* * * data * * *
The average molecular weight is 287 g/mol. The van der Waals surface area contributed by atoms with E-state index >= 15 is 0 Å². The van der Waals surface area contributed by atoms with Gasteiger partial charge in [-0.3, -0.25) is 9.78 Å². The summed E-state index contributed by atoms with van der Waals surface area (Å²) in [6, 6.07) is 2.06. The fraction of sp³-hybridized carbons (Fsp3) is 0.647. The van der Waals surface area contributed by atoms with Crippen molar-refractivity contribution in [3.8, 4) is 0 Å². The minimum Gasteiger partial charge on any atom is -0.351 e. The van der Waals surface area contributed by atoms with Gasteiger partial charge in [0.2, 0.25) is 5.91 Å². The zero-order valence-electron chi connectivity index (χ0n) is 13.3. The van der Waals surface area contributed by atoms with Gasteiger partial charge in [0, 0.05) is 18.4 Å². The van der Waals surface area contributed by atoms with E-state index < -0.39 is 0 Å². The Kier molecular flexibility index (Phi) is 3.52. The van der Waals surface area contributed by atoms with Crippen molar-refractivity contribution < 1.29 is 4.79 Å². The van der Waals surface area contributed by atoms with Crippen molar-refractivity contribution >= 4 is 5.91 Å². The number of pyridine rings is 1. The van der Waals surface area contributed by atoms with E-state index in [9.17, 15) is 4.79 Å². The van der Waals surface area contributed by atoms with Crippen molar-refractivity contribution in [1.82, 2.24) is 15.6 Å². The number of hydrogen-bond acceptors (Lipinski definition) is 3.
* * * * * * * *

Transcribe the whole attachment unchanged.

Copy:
The average molecular weight is 287 g/mol. The van der Waals surface area contributed by atoms with E-state index >= 15 is 0 Å². The van der Waals surface area contributed by atoms with Gasteiger partial charge in [-0.3, -0.25) is 9.78 Å². The summed E-state index contributed by atoms with van der Waals surface area (Å²) in [6, 6.07) is 2.06. The fraction of sp³-hybridized carbons (Fsp3) is 0.647. The van der Waals surface area contributed by atoms with Crippen molar-refractivity contribution in [3.8, 4) is 0 Å². The minimum Gasteiger partial charge on any atom is -0.351 e. The van der Waals surface area contributed by atoms with Gasteiger partial charge in [0.2, 0.25) is 5.91 Å². The zero-order valence-electron chi connectivity index (χ0n) is 13.3. The van der Waals surface area contributed by atoms with Gasteiger partial charge in [0, 0.05) is 18.4 Å². The van der Waals surface area contributed by atoms with E-state index < -0.39 is 0 Å². The Kier molecular flexibility index (Phi) is 3.52. The van der Waals surface area contributed by atoms with Crippen molar-refractivity contribution < 1.29 is 4.79 Å². The van der Waals surface area contributed by atoms with Crippen molar-refractivity contribution >= 4 is 5.91 Å². The number of pyridine rings is 1. The van der Waals surface area contributed by atoms with E-state index in [9.17, 15) is 4.79 Å². The van der Waals surface area contributed by atoms with Crippen molar-refractivity contribution in [1.82, 2.24) is 15.6 Å². The number of hydrogen-bond acceptors (Lipinski definition) is 3.